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Randall Evans

ENG 123
Prof. Alzen
Fall 2016
Research Proposal
Research Proposal
For my research proposal, I have decided and settled on the topic of racial profiling and
police brutality and law enforcement relations in America. With the recent occurrences and
happenings of police brutality this issue is an issue that continues to grow without steady decline.
This problem is a problem that continues to occur at an abnormal and alarming rate, with this
purpose of this proposal I hope to identify the issue of race relations in America, the problem that
currently exist as a result of these damaged relations; I will examine encounters between African
Americans , minorities and how they are treated by law enforcement. In order to delve into the
merits of this issue, and the ramifications if we continue to ignore it, I will examine legal
journals, scholarly articles, books, as well periodicals in order to gain better comprehension into
the perpetuation of this topic in reference to the effectiveness of the American criminal justice
system as an governing body. There are multiple opinions on this topic, opinions that purpose
radical change and reformation and opinions that consists of a logical more strategic approach to
the this problem. According the Joscha Legewie, an assistant sociology professor at Yale
University outlines the issues of racial profiling, and race relations in America in his article,
Racial Profiling and the Use of Force in Police Stops: How Local Events Trigger Periods of

Increased Discrimination. He had this to say, Racial profiling and the disproportionate use of
police force are controversial political issues. I argue that racial bias in the use of the force
increases after relevant events such as the shooting of black suspect. To examine this argument,
I design a quasi experiment using data from 3.9 million time and geocoded pedestrian stops in
New York City. The findings show that two fatal shootings of police officers by black suspects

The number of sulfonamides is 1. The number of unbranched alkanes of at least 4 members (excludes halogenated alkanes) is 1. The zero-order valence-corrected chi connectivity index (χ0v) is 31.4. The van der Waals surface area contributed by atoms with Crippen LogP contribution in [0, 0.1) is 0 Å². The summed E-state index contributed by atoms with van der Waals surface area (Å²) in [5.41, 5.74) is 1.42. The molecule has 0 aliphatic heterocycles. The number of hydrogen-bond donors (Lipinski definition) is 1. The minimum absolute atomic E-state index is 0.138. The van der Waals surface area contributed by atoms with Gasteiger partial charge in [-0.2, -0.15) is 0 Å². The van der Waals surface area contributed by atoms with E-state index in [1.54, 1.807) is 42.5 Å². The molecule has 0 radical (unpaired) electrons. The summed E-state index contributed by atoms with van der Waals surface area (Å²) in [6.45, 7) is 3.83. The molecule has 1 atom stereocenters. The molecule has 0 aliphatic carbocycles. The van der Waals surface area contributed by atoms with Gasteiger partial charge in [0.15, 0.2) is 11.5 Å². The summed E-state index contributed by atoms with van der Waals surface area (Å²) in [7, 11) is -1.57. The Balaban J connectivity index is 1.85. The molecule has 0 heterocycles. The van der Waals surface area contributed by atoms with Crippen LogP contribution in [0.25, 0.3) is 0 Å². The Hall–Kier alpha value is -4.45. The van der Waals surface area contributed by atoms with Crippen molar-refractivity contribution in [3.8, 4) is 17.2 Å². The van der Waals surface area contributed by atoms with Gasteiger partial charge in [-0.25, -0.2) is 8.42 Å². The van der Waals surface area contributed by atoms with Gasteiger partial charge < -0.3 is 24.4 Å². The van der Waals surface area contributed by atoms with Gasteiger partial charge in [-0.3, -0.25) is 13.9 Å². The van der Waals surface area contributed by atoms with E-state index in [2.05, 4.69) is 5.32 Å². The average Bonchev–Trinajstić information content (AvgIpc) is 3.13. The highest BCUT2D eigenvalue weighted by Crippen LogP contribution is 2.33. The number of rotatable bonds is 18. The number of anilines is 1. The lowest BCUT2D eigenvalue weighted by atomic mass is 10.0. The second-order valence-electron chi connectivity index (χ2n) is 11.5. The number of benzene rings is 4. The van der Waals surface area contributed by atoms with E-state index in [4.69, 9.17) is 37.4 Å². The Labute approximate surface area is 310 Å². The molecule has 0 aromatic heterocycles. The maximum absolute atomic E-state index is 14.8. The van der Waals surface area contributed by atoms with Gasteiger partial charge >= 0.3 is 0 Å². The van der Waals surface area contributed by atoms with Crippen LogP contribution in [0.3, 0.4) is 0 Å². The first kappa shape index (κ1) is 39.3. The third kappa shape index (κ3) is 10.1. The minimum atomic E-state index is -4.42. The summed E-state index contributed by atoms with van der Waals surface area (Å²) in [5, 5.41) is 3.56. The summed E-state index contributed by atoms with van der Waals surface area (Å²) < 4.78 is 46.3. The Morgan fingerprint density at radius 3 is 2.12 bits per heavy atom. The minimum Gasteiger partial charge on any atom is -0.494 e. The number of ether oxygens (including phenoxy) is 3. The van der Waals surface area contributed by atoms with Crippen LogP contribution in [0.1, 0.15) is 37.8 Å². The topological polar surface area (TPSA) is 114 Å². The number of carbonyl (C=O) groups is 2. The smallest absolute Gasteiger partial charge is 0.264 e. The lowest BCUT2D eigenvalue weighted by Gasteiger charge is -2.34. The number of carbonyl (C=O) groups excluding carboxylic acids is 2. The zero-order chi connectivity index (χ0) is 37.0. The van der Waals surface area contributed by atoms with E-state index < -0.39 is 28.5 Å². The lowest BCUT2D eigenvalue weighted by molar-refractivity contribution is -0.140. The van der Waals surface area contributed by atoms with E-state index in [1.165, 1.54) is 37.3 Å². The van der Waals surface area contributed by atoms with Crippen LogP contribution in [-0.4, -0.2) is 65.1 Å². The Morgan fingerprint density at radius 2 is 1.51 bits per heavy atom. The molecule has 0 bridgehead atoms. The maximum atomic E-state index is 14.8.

increased the use of police force against blacks substantially in the days after the shootings.
Aside from the importance for the debate on racial profiling and police use of the force, this
research reveals a general set of processes where events create intergroup conflict, foreground
stereotypes, and trigger discriminatory responses. This professor offers a valid contribution to
the merit of this argument on why is law enforcement targeting certain ethnic groups, I hope to
identify the merit of these biases, and the effects of this prejudice in relation to my argument. It
is hard to pinpoint and single out the single cause of a problem of this magnitude but we can
hope to look the remnants of our past in order to better comprehend a steep racial divide; that
continues to plague America. By detailing the history of this issue I hope to juxtapose the past ,
current and even future events to work closer to finding a sustainable solution to this issue.
Racial discrimination and racial profiling is an problem that arose centuries ago, and
shaped how law enforcement was practiced. Their is legislation as well that was passed as a
result and was the direct causation of this problem, their are many court cases that made racial
discrimination and profiling from law enforcement easier to justify. These cases include Terry v.
Ohio (1968) which was the Supreme Courts first step to sanction racial profiling it was this
decision that developed the reasonable suspicion standard which is also considered the stopand-frisk rule. The Court, whose view given by the Chief Justice Earl Warren, held that the

Fourth Amendments prohibition on unreasonable searches and seizures is not violated when a
police officer has reasonable suspicion. This momental Supreme Court decision was formative
in determining what was considered legal procedures by officers. Another critical decision that
determined the way officers perform searchers was the United States v. Brignoni-Ponce (1975)
The Court ruled against law enforcement on the grounds that it violated the Fourth Amendment
for stopping a vehicle solely on the basis that the driver looked Mexican.
Laws of this magnitude and their implications, helped shape the way police procedures
are searches are conducted, while establishing the precedent of how they continue to be